"There, of course, are not two sets of books. The auditor general, no one else has said so. The minister has not said so, and no such thing is true," Harper said.

At the committee, Fonberg rejected the suggestion that cabinet was given the $25-billion estimate while the public was given the $15-billion one.

"There was one book. The column on the left-hand side went to cabinet for decision-making purposes and the government decided to communicate exactly the same way they've communicated since 2004 on the acquisition of major airframe assets – acquisition costs and sustainment costs. We were not seeking incremental funding from cabinet at the time for operating costs, nor do we expect to be seeking incremental funding for operating costs," Fonberg said in reference to the chart in Ferguson's report.

Fonberg and another DND official also took aim at Page's methodology when he calculated his estimates for the F-35s at $29 billion over 30 years in his 2010 report. He said Page "did the best he could," but that his methodology wasn't an appropriate one.

The public accounts committee voted to hear from Page at its next meeting on Thursday.

Report says due diligence wasn't followed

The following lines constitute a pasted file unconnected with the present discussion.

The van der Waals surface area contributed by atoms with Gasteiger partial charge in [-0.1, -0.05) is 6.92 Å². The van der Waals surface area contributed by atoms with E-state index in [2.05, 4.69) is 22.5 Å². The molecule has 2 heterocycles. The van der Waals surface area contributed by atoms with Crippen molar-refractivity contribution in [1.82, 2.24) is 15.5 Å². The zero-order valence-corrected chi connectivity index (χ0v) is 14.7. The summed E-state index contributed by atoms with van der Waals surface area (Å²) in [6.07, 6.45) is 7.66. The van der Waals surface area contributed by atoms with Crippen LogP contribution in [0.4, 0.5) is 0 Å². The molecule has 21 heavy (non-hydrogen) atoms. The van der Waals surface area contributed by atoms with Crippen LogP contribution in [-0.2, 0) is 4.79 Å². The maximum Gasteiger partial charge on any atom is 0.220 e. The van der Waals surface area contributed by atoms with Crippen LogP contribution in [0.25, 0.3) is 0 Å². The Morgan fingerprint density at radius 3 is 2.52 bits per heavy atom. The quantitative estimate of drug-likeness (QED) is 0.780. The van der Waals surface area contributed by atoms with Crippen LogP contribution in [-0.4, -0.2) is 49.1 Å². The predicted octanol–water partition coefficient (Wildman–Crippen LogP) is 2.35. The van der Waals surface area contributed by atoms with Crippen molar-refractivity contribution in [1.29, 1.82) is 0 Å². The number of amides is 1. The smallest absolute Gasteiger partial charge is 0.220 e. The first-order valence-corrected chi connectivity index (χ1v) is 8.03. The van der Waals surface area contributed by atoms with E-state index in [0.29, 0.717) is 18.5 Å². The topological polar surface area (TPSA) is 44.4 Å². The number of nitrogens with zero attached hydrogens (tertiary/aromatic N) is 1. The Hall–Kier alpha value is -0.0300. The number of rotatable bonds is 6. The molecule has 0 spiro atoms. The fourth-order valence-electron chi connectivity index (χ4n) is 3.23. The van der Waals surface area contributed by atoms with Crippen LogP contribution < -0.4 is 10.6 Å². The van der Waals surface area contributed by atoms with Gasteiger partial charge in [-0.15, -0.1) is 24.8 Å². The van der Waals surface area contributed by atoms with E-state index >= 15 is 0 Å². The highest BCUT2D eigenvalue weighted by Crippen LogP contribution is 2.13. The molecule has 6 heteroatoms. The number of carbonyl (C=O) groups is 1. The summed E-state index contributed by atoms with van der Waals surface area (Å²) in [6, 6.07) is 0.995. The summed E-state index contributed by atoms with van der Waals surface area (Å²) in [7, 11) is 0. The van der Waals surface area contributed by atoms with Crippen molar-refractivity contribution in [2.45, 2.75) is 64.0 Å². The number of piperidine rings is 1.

Fonberg and other officials from the departments of industry, public works and government services, Treasury Board and national defence were questioned by MPs on the public accounts committee for nearly two hours on Parliament Hill. Their testimony followed an appearance by Ferguson last Thursday. His hard-hitting report into the process used to choose F-35s to replace the aging fleet of CF-18s was released in early April.

The report determined that due diligence wasn't followed in the selection process, that key decisions were made without proper documentation and approvals, and that parliamentarians weren't fully informed about the process or the estimated costs for buying and operating 65 planes.

Fonberg repeatedly explained to the committee that when estimating the costs of acquiring new aircraft, DND traditionally includes the purchase price and sustainment costs only, not operating costs, because those are included in annual budgets for the whole department, which are approved by Parliament, he noted.